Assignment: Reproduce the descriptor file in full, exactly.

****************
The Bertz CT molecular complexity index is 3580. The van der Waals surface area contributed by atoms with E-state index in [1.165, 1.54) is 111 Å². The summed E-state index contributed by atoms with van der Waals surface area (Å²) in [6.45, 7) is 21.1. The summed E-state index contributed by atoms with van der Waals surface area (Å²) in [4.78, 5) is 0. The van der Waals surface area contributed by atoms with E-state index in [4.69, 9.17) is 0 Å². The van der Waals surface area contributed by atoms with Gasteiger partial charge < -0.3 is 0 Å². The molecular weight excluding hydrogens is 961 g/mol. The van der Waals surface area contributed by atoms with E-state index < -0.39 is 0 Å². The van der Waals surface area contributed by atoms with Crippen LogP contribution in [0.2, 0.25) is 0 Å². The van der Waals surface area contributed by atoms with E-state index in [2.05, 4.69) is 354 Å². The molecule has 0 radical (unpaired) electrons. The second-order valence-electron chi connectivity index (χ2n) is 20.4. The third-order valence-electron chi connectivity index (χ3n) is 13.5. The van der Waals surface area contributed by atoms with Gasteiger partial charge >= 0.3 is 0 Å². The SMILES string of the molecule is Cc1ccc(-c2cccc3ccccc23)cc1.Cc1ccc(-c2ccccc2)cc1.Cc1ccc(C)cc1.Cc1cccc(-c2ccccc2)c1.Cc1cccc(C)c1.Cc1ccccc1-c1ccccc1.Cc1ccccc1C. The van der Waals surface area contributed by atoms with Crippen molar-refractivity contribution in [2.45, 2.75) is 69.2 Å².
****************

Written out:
The Bertz CT molecular complexity index is 3580. The van der Waals surface area contributed by atoms with E-state index in [1.165, 1.54) is 111 Å². The summed E-state index contributed by atoms with van der Waals surface area (Å²) in [6.45, 7) is 21.1. The summed E-state index contributed by atoms with van der Waals surface area (Å²) in [4.78, 5) is 0. The van der Waals surface area contributed by atoms with E-state index in [4.69, 9.17) is 0 Å². The van der Waals surface area contributed by atoms with Gasteiger partial charge < -0.3 is 0 Å². The molecular weight excluding hydrogens is 961 g/mol. The van der Waals surface area contributed by atoms with E-state index < -0.39 is 0 Å². The van der Waals surface area contributed by atoms with Crippen LogP contribution in [0.2, 0.25) is 0 Å². The van der Waals surface area contributed by atoms with E-state index in [2.05, 4.69) is 354 Å². The molecule has 0 radical (unpaired) electrons. The second-order valence-electron chi connectivity index (χ2n) is 20.4. The third-order valence-electron chi connectivity index (χ3n) is 13.5. The van der Waals surface area contributed by atoms with Gasteiger partial charge >= 0.3 is 0 Å². The SMILES string of the molecule is Cc1ccc(-c2cccc3ccccc23)cc1.Cc1ccc(-c2ccccc2)cc1.Cc1ccc(C)cc1.Cc1cccc(-c2ccccc2)c1.Cc1cccc(C)c1.Cc1ccccc1-c1ccccc1.Cc1ccccc1C. The van der Waals surface area contributed by atoms with Crippen molar-refractivity contribution in [2.45, 2.75) is 69.2 Å².